Despite the defiant words of Wojciech Szczesny, spoken more in hope than realism, that Arsenal can turn around a four-goal deficit at the Emirates Stadium in a fortnight’s time, the rest of the world knows that AC Milan sent Arsene Wenger’s side crashing out of the competition in humiliating fashion.
The Arsenal manager knows too. He admitted: “Statistically it is too big a deficit.
“We’ll try of course but there is very little hope. They have a massive advantage and it is very difficult to overturn. We will give it our best and it cannot be worse [at the Emirates] than tonight.”
If this is to be Wenger’s last away day in Europe’s premier competition for a number of years, given the club’s league position, then it was a pitiful way to go out.
Their defending was abysmal; attack non-existent.
True, Milan — and particularly their front three of Zlatan Ibrahimovic, Robinho and Kevin-Prince Boateng — were imperious. But this was not a true Arsenal performance; rather it was footballing suicide. The back four were offered scant protection and when they were put under scrutiny they were found sorely lacking.
It was a sad way to say a final goodbye to Thierry Henry, who replaced the woeful Theo Walcott at half-time. But that hardly matters in the long run. How can Robin van Persie be convinced to stay after this? His supporting cast was found wanting as two goals from Robinho and an Ibrahimovic penalty followed a wonder strike by Boateng, the former Tottenham man who opened the scoring in the 15th minute.
Szczesny’s poor clearance arrived at the feet of Antonio Nocerino, who played the ball over the top to Boateng. The midfielder chested it down before lashing a volley high over Szczesny’s head and in off the bar. It was a sensational strike.
Arsenal were rocking, Milan rampant.
Arsenal could barely string two passes together as the game simply bypassed the likes of Aaron Ramsey and Mikel Arteta. This was humiliation on a grand scale, no visiting player able to take the game to AC Milan.
A second goal was inevitable, and it arrived seven minutes before the break. Walcott — completely anonymous throughout — gave the ball away and Ibrahimovic sprinted to the byline before cutting the ball back for Robinho, whose header found the far corner.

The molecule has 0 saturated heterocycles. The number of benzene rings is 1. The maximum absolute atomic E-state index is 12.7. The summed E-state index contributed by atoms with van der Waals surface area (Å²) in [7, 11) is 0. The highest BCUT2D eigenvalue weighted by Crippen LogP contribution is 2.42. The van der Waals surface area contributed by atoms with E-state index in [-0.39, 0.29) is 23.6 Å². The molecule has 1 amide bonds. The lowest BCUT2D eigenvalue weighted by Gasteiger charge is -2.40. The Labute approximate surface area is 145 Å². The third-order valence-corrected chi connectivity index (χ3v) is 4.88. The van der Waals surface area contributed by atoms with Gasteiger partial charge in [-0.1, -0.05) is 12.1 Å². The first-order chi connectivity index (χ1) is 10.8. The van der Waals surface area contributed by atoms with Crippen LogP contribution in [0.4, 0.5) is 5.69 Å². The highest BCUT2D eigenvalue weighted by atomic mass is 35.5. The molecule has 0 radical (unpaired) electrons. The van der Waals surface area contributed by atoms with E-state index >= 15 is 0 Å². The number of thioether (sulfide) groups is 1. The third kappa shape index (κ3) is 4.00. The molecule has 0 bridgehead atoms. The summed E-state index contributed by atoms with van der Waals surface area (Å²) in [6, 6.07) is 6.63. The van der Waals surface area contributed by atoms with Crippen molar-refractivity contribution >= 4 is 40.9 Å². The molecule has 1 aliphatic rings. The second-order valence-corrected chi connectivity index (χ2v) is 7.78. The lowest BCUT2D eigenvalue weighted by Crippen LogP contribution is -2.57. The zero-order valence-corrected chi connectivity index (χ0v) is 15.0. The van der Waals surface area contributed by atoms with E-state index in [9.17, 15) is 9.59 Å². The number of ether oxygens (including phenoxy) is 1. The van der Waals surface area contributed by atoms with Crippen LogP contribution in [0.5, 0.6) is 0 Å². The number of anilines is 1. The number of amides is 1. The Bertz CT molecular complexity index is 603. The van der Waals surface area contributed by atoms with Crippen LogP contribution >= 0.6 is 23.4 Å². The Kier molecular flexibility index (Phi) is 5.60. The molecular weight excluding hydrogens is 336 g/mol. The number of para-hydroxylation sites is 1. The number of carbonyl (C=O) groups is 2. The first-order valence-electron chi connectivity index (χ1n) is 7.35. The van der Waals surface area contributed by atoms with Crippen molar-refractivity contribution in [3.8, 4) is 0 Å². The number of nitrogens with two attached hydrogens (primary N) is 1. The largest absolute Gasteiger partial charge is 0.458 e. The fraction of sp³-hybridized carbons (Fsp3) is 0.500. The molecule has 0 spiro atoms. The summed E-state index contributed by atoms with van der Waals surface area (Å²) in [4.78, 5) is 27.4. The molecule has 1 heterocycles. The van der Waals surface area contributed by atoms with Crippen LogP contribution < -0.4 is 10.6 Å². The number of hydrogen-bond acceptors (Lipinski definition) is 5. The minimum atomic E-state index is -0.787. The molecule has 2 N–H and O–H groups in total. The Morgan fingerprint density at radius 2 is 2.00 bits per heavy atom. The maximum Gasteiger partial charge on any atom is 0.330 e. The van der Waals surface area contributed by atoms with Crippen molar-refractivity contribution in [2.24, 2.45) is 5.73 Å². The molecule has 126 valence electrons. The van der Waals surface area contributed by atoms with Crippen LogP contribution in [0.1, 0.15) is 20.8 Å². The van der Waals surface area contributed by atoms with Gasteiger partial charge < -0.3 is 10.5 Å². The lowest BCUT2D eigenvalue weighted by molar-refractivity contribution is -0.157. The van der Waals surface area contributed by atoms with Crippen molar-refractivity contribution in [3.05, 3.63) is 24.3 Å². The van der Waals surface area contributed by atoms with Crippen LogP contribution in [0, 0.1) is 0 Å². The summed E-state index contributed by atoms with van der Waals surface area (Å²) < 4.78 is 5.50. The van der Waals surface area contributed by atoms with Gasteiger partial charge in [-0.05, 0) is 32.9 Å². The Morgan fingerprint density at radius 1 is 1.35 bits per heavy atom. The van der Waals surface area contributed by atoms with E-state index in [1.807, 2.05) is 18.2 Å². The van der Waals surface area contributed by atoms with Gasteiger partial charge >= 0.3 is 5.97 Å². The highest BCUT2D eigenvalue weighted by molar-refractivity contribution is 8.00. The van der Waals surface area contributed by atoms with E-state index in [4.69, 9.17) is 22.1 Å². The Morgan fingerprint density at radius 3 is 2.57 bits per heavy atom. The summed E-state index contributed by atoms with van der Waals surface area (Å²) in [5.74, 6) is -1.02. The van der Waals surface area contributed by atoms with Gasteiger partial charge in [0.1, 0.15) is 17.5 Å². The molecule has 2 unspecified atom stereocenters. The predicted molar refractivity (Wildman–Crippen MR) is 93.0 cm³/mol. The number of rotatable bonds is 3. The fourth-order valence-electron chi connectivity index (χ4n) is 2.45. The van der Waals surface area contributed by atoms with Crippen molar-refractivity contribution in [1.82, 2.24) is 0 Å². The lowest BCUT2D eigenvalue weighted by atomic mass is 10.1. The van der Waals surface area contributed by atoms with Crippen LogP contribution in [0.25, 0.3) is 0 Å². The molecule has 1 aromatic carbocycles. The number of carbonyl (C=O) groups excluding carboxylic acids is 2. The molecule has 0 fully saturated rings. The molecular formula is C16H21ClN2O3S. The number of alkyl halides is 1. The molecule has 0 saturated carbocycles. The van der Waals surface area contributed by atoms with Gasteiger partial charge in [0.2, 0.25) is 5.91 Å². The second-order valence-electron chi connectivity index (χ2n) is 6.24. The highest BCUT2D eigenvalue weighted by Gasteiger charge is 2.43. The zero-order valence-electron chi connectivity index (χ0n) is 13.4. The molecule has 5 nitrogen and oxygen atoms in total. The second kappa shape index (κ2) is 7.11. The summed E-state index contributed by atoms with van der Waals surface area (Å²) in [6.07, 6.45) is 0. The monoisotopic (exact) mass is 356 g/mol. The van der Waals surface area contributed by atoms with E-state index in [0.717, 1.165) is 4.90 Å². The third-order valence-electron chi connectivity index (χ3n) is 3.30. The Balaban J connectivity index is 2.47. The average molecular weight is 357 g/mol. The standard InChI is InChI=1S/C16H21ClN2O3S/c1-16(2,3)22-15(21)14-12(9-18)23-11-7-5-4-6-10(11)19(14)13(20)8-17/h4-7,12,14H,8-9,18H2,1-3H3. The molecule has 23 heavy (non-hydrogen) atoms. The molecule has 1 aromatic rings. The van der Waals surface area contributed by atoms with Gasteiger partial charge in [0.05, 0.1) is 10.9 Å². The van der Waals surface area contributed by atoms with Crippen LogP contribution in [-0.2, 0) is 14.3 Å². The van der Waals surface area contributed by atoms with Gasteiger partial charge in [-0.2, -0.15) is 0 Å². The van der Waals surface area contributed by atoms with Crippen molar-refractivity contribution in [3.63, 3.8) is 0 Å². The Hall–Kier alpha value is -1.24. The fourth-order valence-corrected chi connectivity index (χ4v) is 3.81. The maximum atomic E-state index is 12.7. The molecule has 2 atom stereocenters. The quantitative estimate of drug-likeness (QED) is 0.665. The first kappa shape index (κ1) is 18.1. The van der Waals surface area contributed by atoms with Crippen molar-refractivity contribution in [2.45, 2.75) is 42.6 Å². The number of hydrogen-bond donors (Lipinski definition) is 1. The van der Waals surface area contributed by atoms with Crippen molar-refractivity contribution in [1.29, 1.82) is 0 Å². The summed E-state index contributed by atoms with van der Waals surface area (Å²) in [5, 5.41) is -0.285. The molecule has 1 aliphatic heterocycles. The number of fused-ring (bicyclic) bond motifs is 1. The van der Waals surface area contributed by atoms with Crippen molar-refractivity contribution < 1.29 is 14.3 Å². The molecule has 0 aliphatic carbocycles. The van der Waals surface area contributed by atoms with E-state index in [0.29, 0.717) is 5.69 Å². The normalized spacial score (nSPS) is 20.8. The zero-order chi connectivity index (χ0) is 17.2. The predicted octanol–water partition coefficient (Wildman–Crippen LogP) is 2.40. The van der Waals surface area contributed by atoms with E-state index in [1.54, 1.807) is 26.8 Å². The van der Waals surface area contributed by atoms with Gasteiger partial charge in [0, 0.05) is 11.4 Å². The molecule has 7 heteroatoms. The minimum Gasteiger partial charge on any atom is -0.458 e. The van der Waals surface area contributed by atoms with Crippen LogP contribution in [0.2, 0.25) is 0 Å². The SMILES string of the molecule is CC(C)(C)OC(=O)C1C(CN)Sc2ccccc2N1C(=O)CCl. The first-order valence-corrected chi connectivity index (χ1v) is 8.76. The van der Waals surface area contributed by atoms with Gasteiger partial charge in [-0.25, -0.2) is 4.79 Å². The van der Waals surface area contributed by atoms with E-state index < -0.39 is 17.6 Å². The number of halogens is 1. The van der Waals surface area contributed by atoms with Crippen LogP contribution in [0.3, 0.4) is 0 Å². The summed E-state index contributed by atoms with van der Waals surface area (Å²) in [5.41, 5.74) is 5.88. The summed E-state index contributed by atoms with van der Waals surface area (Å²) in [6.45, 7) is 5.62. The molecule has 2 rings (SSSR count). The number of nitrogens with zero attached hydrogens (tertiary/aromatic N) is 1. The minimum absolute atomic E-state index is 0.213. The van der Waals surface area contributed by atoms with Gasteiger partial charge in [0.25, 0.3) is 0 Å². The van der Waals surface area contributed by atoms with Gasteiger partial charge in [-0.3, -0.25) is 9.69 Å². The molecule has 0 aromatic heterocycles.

Arsenal prayed for the half-time whistle, but the Italian champions kept coming. Laurent Koscielny had to go off injured, and Luca Antonini then prodded wide from Ibrahimovic’s pass.
This was as poor a half of football as Arsenal have produced in Europe for many years. Despite the introduction of Henry, nothing changed — it simply got worse. Moments after the restart, Ibrahimovic set up Robinho, who made the most of a Thomas Vermaelen slip to lash home from the edge of the area.
The hosts turned to party tricks before the hour mark, so complete was the humiliation.
Milan goalkeeper Christian Abbiati was finally forced into meaningful action as he brilliantly turned away van Persie’s volley, but that it was the only chance Arsenal had created told its own sorry story.
It got worse with 12 minutes to go, Ibrahimovic getting the goal he richly deserved from the penalty spot after a clumsy foul by Johan Djourou.
As Szczesny said: “They have some of the best attacking players in the world. Playing against Ibrahimovic tonight, I think he is up there as the best striker I have ever played against.
“We didn’t have the best of games but you have to give credit to Milan — they punished on every occasion, they scored some quality goals and deserved to win.”
In the end, the final whistle was a blessed relief, and it was hard not to feel for the travelling supporters. They had been involved in a confrontation with heavy-handed Italian police outside the Duomo; one was arrested, another taken to hospital.
They deserved far, far better than this, with Wenger conceding: “Defensively we were poor and offensively we were never in the game. It was a big shock.
“We have to take our pain, regroup and prepare for the next game.”
Szczesny was bolder: “Now we have to keep fighting, pick ourselves up, get the confidence back, challenge in all the other competitions we are in, and do our best in the second leg. It’s not impossible — we still believe we can turn it around at the Emirates.”